Kids with ADHD more likely to be in bike crashes: study

Iowa City, IA – Children with attention deficit hyperactivity disorder exhibit “impulsivity” and attention issues that put them at risk when crossing streets on their bikes, according to a study from the University of Iowa.

For the study, 63 children ages 10 to 14 – including 27 with ADHD and not on medication – rode stationary bikes next to large screens that displayed images of a Midwest town as they “crossed” 12 intersections with traffic.

When examining how the children entered the road, researchers found that the timing of the children with ADHD was less precise than those without ADHD, giving them less time to spare, according to a university press release. Both groups of children chose roughly the same size gaps between cars for crossing.

The children also were shown heavy traffic with shorter distances between cars. The children with ADHD had difficulty changing their behavior when traffic became light again, and still chose small gaps more than the other children, placing themselves at risk. Children with ADHD also had more “close calls” when they had less than one second to navigate the street.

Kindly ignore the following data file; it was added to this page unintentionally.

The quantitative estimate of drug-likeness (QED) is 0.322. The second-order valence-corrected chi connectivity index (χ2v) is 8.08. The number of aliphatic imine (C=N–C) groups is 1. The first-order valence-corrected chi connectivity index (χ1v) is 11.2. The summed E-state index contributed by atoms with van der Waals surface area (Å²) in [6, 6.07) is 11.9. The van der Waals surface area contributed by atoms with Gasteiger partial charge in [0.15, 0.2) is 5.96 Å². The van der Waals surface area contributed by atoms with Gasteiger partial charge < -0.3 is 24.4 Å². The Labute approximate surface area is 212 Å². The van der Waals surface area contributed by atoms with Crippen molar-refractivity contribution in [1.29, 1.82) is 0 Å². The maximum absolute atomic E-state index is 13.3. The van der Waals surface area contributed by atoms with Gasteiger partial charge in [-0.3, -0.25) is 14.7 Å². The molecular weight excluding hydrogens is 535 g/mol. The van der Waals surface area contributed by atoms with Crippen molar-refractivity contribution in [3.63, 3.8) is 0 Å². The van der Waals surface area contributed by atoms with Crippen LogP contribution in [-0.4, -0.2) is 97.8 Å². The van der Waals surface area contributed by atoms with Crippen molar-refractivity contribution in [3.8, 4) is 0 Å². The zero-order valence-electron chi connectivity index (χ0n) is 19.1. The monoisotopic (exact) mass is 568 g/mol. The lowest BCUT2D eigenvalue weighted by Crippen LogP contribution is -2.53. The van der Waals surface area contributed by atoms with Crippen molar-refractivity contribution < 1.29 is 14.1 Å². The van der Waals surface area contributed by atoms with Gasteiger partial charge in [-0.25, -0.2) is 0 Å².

Researchers discovered that the children’s timing issues were related to inattention and their decisions about gaps to cross were related to hyperactivity and impulsivity – all ADHD symptoms, according to the release.

Researchers recommended that parents expose their children to “different scenarios” as they ride their bike.

“Crossing roads on a bicycle requires decision and action,” Molly Nikolas, assistant professor in the university’s Department of Psychological & Brain Sciences and corresponding study author, said in the release. “What we found is children with ADHD have deficits in both areas.”

The study was published online Nov. 27 in the Journal of Child Psychology and Psychiatry.

Nearly 6 million U.S. children ages 3 to 17 have ADHD, according to the Centers for Disease Control and Prevention.

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